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LETTERS TO THE EDITOR
Year : 2022  |  Volume : 25  |  Issue : 2  |  Page : 304
 

Only pathogenic SURF-1 variants cause leigh syndrome


Klinik Landstrasse, Messerli Institute, Postfach 20, 1180 Vienna, Austria

Date of Submission24-Jul-2021
Date of Acceptance09-Aug-2021
Date of Web Publication22-Oct-2021

Correspondence Address:
Josef Finsterer
Postfach 20, 1180 Vienna
Austria
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Source of Support: None, Conflict of Interest: None


DOI: 10.4103/aian.aian_673_21

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How to cite this article:
Finsterer J. Only pathogenic SURF-1 variants cause leigh syndrome. Ann Indian Acad Neurol 2022;25:304

How to cite this URL:
Finsterer J. Only pathogenic SURF-1 variants cause leigh syndrome. Ann Indian Acad Neurol [serial online] 2022 [cited 2022 Jul 3];25:304. Available from: https://www.annalsofian.org/text.asp?2022/25/2/304/328998




To the Editor,

With interest, we read the article by Panda et al.[1] dated 3/2021 about a 3-month-old male with Leigh syndrome due to the intronic variants (intron-8 [c.833+1G>A] and intron-4 [c.324-11T>G]) in SURF1. The patient manifested phenotypically with febrile seizures, generalized hypotonia, lactic acidosis, and bilateral basal ganglia lesions.[1] The study is appealing but raises comments and concerns.

The pathogenicity of the variant is unproven. In-silico prediction is insufficient to predict pathogenicity. We should be informed if the variant occurred sporadically or was inherited. Thus, investigations of first-degree relatives are required. It should be clarified if the variant segregated with the phenotype within the family. Thus, it is crucial to know if other first-degree relatives were clinically or subclinically affected as well and if other family members, phenotypically affected or not, carried the variant as well.

The pathogenicity should be confirmed on functional tests to assess if the variant truly resulted in a reduced expression of SURF1 and reduced or absent activity of SURF1. SURF1 is a component of the mitochondrial translation regulation assembly intermediate of cytochrome-c oxidase complex (MITRAC complex), which is involved in the regulation of the cytochrome-c oxidase assembly. If SURF1 is deficient or reduced in activity, complex-IV deficiency ensues. Accordingly, biochemical studies should be carried out to demonstrate that the SURF1 variant truly caused complex-IV deficiency. We should know if the biochemical investigations of a clinically affected tissue truly demonstrated reduced activity of this assembly factor.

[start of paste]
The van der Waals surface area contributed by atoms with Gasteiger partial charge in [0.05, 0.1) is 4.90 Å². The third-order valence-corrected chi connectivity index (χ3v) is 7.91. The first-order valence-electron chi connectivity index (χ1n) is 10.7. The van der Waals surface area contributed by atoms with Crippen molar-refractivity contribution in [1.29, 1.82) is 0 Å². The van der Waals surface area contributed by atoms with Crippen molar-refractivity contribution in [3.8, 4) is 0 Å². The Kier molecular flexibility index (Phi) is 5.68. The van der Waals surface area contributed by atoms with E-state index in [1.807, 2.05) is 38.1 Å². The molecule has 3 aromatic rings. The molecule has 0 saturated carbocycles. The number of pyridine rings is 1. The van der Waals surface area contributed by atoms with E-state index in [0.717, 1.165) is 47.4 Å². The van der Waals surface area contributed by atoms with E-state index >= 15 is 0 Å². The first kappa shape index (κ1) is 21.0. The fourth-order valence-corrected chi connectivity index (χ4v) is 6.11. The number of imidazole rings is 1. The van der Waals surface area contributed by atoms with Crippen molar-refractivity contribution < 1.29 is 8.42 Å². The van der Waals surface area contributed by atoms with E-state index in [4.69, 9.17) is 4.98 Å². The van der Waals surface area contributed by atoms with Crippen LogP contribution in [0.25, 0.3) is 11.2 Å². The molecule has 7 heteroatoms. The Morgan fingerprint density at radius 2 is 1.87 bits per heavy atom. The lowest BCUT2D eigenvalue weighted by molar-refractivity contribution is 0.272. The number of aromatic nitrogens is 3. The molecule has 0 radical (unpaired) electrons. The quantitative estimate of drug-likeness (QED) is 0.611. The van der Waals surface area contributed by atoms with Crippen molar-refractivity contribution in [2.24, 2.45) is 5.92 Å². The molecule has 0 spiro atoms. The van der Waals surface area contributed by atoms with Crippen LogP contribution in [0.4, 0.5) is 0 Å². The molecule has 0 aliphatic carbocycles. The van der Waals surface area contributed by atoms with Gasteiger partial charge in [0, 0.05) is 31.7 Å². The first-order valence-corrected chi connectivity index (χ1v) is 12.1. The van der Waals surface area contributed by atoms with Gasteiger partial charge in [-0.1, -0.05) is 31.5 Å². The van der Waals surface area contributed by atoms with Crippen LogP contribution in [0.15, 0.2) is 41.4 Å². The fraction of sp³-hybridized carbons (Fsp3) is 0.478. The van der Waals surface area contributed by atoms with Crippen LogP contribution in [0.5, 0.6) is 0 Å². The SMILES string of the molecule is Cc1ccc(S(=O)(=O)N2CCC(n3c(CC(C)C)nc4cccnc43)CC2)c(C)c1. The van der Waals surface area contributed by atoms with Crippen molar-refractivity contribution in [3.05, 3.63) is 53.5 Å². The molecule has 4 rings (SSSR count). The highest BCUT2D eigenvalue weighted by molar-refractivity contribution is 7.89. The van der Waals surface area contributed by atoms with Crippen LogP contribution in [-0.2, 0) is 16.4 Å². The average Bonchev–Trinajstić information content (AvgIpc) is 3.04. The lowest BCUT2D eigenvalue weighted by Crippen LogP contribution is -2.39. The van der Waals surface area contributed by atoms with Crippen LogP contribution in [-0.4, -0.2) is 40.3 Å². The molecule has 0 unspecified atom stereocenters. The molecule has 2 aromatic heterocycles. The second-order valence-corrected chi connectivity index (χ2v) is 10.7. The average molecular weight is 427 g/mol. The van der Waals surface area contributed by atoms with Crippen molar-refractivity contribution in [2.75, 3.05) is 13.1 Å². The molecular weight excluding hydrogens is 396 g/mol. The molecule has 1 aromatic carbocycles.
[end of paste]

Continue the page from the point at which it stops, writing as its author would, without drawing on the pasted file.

The patient was treated not only with levetiracetam but also with cofactors and vitamins.[1] We should be told which particular compounds were given and if they exhibited a beneficial effect or not. We should also be informed if epileptiform discharges on electroencephalography (EEG) disappeared upon the administration of levetiracetam.

Since SURF1 variants manifest with a homogeneous clinical and biochemical phenotype,[2] we should be told if the index patient or any of his affected first-degree relatives expressed typical features of the phenotype other than epilepsy, hypotonia, lactic acidosis, and symmetric basal ganglia or brainstem lesions. These other phenotypic features include developmental delay, optic atrophy, failure to thrive, dysphagia, respiratory dysfunction, impaired thermoregulation, facial dysmorphism, hirsutism, thiamine deficiency, hypopigmentation, and extrapyramidal features, such as ataxia, dyskinesia, akinesia, and dystonia.[3],[4]

Overall, the interesting report has several limitations, which challenge the results and their interpretation. There is a need to prove the pathogenicity of the SURF1 variants, to investigate clinically and genetically the first-degree relatives, and to provide follow-up data.

Author contribution

JF: design, literature search, discussion, first draft, critical comments, final approval

Statement of ethics

Was in accordance of ethical guidelines.

The study was approved by the institutional review board.

Financial support and sponsorship

Nil.

Conflicts of interest

There are no conflicts of interest.



 
   References Top

1.
Panda PK, Sharawat IK, Sharma V, Sherwani P. Leigh syndrome and SURF1 gene presenting with febrile seizure. Ann Indian Acad Neurol 2021;24:251-2.  Back to cited text no. 1
  [Full text]  
2.
Kose M, Canda E, Kagnici M, Aykut A, Adebali O, Durmaz A, et al. SURF1 related Leigh syndrome: Clinical and molecular findings of 16 patients from Turkey. Mol Genet Metab Rep 2020;25:100657.  Back to cited text no. 2
    
3.
Lee IC, El-Hattab AW, Wang J, Li FY, Weng SW, Craigen WJ, et al. SURF1-associated Leigh syndrome: A case series and novel mutations. Hum Mutat 2012;33:1192-200.  Back to cited text no. 3
    
4.
Baskaran D, Hussain N. Facial dysmorphism, hirsutism, and failure to thrive as manifestation of leigh syndrome in a child with SURF1 mutation. J Pediatr Neurosci 2020;15:108-10.  Back to cited text no. 4
  [Full text]  




 

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